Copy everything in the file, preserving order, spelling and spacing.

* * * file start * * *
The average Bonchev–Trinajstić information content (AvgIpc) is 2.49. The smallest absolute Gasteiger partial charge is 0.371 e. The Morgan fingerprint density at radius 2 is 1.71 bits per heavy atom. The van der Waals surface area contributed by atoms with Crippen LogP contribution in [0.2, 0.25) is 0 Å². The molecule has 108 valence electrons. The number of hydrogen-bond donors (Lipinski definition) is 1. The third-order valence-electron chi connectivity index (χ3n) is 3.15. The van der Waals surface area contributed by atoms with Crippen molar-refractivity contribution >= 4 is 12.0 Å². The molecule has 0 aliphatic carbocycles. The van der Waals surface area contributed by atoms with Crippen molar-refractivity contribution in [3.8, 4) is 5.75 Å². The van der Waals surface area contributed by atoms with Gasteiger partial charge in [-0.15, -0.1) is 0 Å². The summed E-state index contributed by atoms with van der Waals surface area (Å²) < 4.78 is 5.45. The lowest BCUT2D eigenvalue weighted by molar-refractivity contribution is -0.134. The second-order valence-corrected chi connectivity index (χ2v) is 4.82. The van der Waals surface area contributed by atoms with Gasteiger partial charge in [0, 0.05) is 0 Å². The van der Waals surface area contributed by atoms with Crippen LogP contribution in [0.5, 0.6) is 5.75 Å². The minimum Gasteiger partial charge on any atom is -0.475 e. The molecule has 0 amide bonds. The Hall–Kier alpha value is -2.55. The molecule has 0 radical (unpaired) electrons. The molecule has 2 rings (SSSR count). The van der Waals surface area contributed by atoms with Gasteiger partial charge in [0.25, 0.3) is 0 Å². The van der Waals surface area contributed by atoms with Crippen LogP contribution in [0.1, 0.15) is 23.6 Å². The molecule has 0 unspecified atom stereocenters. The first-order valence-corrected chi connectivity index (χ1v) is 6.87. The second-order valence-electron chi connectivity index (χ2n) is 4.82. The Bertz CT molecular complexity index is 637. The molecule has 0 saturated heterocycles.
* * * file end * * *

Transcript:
The average Bonchev–Trinajstić information content (AvgIpc) is 2.49. The smallest absolute Gasteiger partial charge is 0.371 e. The Morgan fingerprint density at radius 2 is 1.71 bits per heavy atom. The van der Waals surface area contributed by atoms with Crippen LogP contribution in [0.2, 0.25) is 0 Å². The molecule has 108 valence electrons. The number of hydrogen-bond donors (Lipinski definition) is 1. The third-order valence-electron chi connectivity index (χ3n) is 3.15. The van der Waals surface area contributed by atoms with Crippen molar-refractivity contribution >= 4 is 12.0 Å². The molecule has 0 aliphatic carbocycles. The van der Waals surface area contributed by atoms with Crippen molar-refractivity contribution in [3.8, 4) is 5.75 Å². The van der Waals surface area contributed by atoms with Gasteiger partial charge in [-0.15, -0.1) is 0 Å². The summed E-state index contributed by atoms with van der Waals surface area (Å²) < 4.78 is 5.45. The lowest BCUT2D eigenvalue weighted by molar-refractivity contribution is -0.134. The second-order valence-corrected chi connectivity index (χ2v) is 4.82. The van der Waals surface area contributed by atoms with Gasteiger partial charge in [0, 0.05) is 0 Å². The van der Waals surface area contributed by atoms with Crippen LogP contribution in [0.5, 0.6) is 5.75 Å². The minimum Gasteiger partial charge on any atom is -0.475 e. The molecule has 0 amide bonds. The Hall–Kier alpha value is -2.55. The molecule has 0 radical (unpaired) electrons. The molecule has 2 rings (SSSR count). The van der Waals surface area contributed by atoms with Gasteiger partial charge in [0.25, 0.3) is 0 Å². The van der Waals surface area contributed by atoms with Crippen LogP contribution in [0.1, 0.15) is 23.6 Å². The molecule has 0 unspecified atom stereocenters. The first-order valence-corrected chi connectivity index (χ1v) is 6.87. The second-order valence-electron chi connectivity index (χ2n) is 4.82. The Bertz CT molecular complexity index is 637. The molecule has 0 saturated heterocycles.